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Cyber-risk management in healthcare

George Grachis | March 9, 2015
If you are a risk manager in healthcare you face the same challenges as in any other Internet-connected business. For example; we are all familiar with the Target and Home Depot data breaches.

Number 2, is that organizations are simply not aware of or are just not doing the compliance.

The 2014 Verizon PCI DSS report stated that only 11 percent of companies passed all 12 PCI DSS requirements. This report was for PCI not HIPAA, but the trend is the same wherever we look excluding the financial sector. The financial sector is highly regulated and this seems to make a big difference, it's the most attacked because it's where the money is and it's the best in compliance. But as I have stated before, Compliance is the minimum! So it's unfortunate we can't even get everyone on board here, no wonder cyber criminals enjoy such easy access to so many organizations.

Let's define compliance vs security. As I recently stated in a quote I made in the Nov. 17 issue of Fortune, "How Frank Blake kept his legacy from being hacked", "Compliance is backward-looking and static, and security is forward-looking, dynamic, and intelligent." Compliance is the foundation for security, it's the minimum.

Number 3 Just where are organizations failing on compliance? Policies are not in place, I'm talking about a cybersecurity policy, An acceptable use policy, remote access policy, wireless access policy, and a BYOD policy to name a few. Policy sets the stage, it tells everyone the CEO gets it and that all users play a critical role in properly managing risk within the organization. This includes your vendors. Remember Target had a vendor issue.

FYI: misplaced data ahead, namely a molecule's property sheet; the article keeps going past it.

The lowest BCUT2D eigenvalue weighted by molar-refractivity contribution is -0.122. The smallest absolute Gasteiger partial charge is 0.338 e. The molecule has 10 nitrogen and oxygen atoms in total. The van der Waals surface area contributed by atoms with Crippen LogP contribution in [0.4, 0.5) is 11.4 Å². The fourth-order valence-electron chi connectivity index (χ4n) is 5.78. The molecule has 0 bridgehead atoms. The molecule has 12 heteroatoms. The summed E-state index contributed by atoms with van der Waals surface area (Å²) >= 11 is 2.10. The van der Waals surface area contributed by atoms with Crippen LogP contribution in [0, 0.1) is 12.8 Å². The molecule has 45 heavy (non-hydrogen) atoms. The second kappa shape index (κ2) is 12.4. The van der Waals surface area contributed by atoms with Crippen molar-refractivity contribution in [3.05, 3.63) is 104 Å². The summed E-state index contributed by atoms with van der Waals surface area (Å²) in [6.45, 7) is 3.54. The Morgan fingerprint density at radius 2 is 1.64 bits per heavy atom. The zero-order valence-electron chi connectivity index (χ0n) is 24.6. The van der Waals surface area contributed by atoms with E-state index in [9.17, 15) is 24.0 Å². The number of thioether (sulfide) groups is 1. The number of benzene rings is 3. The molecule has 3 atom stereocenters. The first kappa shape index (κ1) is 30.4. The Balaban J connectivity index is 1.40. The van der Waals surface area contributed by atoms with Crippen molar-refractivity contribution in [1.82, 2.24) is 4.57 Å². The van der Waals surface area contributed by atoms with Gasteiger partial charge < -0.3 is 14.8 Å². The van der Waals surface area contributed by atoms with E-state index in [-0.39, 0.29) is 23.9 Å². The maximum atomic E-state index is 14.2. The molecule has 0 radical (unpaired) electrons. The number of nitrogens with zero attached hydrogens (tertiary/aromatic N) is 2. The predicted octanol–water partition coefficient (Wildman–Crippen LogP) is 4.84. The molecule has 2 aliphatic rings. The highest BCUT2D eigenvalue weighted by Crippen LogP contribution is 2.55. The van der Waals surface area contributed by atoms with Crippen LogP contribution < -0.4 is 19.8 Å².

We see very little PEN testing, Shore Break Security's Mark Wolfgang advocates continuous PEN testing. He says if you are hacked quarterly then scan quarterly. Otherwise if you are like most organizations, which are hacked daily, PEN test and scan daily. This is a game changer and companies need to look closely at it, it's a sure win for our side!

We also see too many administrator accounts or too many users with rights that are above and beyond what they need to do their jobs, this is called principal of least privilege, we see poor passwords and little or no user security awareness training. Humans are usually the weakest link and cybercriminals constantly exploit this by sending a phishing email to an unsuspecting user that's willing click on that malicious attachment or link.

Number 4 Technology, remember that as a minimum you have a firewall and it's managed, an Intrusion Prevention/Detection system, anti-birus on all devices, Web filtering appliance, email filtering appliance and a sandbox device like Fire eye or Fortinet type technology. This sandbox technology is now needed to combat zero day exploits, they catch Advanced Persistent Threats that firewalls and anti-virus can't detect or block. We constantly see out dated or unmanaged firewalls, or no one is looking at any device logs. Stay away from any product that claims to be a magic bullet, they will say: "this will solve all your security and compliance issues". It's never that simple.

 

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